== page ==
I have two art folders full of drawings. Sometimes I draw in my down-time, other times I create art for my work. One folder is for humans (I struggle to draw people) and the other is for everything else (flowers, furniture sketches, other animals). For me, some animals are a lot easier to draw than others. I find it easier to draw dogs and squirrels compared to horses. The joints in a horse can be difficult to capture; particularly the legs.

    # Here's some advice from an amateur artist

    1) Multiple references. There's no shame in referring to references and I encourage it. You may want to refer to a different perspective of an object or incorporate elements from another picture / object entirely. For example, you might want to draw a chair, and you find a reference you really like for the chair legs. However, if you dislike the back of that particular chair, then you could look to a different image that has a back you like and combine the two. Granted, doing so may not always work and require some tweaking to fit proportionally, but it can be good to experiment anyway.

    2) Keep track of your progress. You may want to make notes / annotations sparingly on your old work such as "I like...", "this part doesn't look right because..." etc. If something looks off, consider why that might be. Refer to your references and see how they differ. Avoid only writing criticism, it's also important to note the good parts to your work / what works as well. However, don't hoard - keep parts that matter.

    3) Don't jump straight into stylisation. You don't have to draw photo- realism, but in order to break rules effectively you must first understand them. Even if you're drawing cartoons with unrealistic proportions, it can be beneficial to look briefly into subjects such as anatomy or dance / general movement.

    4) Find artists' work you admire / like. Consider why you like it, what works well and which parts you don't like as much.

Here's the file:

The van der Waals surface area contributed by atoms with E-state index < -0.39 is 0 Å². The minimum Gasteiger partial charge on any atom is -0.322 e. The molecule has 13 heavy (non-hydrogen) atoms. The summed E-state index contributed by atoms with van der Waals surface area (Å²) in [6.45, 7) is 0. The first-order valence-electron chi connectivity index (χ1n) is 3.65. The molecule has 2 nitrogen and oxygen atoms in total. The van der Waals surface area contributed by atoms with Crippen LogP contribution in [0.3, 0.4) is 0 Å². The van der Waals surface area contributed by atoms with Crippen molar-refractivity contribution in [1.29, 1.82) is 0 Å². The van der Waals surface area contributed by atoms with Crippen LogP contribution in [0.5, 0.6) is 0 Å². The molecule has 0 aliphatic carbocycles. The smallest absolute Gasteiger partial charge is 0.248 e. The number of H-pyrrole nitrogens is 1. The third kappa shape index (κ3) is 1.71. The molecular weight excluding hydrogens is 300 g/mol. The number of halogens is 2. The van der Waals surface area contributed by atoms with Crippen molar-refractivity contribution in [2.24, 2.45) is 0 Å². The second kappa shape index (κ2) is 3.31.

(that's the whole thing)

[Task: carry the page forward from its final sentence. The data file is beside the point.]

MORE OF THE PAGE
5) You should, ideally, treat it like an experiment. There are going to be duds. Failures. However, this does not mean that you are a failure, simply that something about your approach needs tweaking. Practice is important, but practice is only any good if you are actively adjusting and adapting based on what you have learnt rather than simply repeating the same process in the hopes of a different result.

    Hopefully this helps. 🙂

    What do you like to draw? Is there a particular area you'd like to improve upon?

  • verityverity Administrator, Citizen

    I have got back into painting recently.

    There are load of resources out there, but it is more what your interest in as what to recommend.

    You are into squares in an abstract way or as part of life drawing or expressionism?.

  • I studied art for many years. One exercise that helped me immensely was drawing with my less dominant hand. I am right handed and drew with my left, life models, nudes were especially interesting. It helps develop an "absolute" line, similar to Matisse's nudes, or the preparations for Picasso's Cubism, and Mondrian's trees, finding the minimal, absolute line. It's really fun, and helps to integrate with and bond with the subject in its essence. Charcoal is an excellent medium for this. Have fun and enjoy the experience, the experience of just drawing, feeling the lines, the linear DNA of the subject is much more valuable than the actual end result in my opinion. You will eventually find your own artistic language and medium by experimenting.

  • @Isabella said:
    Welcome to NV!

    This is going to sound strange but if you find a picture you'd like to copy, try turning it upside down and draw what you see.